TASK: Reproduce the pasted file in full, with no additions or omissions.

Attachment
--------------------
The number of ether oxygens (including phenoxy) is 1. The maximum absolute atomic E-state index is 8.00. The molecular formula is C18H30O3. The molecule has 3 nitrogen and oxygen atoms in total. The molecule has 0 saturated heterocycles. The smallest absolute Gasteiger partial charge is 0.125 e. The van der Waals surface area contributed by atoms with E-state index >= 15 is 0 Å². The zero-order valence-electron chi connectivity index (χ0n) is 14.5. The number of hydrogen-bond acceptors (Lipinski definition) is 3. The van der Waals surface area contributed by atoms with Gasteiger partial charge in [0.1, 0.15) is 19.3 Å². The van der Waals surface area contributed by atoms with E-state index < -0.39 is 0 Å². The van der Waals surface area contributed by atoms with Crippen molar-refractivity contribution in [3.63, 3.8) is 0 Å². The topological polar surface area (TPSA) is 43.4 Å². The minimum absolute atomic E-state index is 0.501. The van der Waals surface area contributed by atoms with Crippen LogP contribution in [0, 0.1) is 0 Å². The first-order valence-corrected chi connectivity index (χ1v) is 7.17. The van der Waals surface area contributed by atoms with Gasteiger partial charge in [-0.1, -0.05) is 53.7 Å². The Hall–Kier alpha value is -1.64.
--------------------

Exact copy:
The number of ether oxygens (including phenoxy) is 1. The maximum absolute atomic E-state index is 8.00. The molecular formula is C18H30O3. The molecule has 3 nitrogen and oxygen atoms in total. The molecule has 0 saturated heterocycles. The smallest absolute Gasteiger partial charge is 0.125 e. The van der Waals surface area contributed by atoms with E-state index >= 15 is 0 Å². The zero-order valence-electron chi connectivity index (χ0n) is 14.5. The number of hydrogen-bond acceptors (Lipinski definition) is 3. The van der Waals surface area contributed by atoms with Gasteiger partial charge in [0.1, 0.15) is 19.3 Å². The van der Waals surface area contributed by atoms with E-state index < -0.39 is 0 Å². The van der Waals surface area contributed by atoms with Crippen molar-refractivity contribution in [3.63, 3.8) is 0 Å². The topological polar surface area (TPSA) is 43.4 Å². The minimum absolute atomic E-state index is 0.501. The van der Waals surface area contributed by atoms with Crippen LogP contribution in [0, 0.1) is 0 Å². The first-order valence-corrected chi connectivity index (χ1v) is 7.17. The van der Waals surface area contributed by atoms with Gasteiger partial charge in [-0.1, -0.05) is 53.7 Å². The Hall–Kier alpha value is -1.64.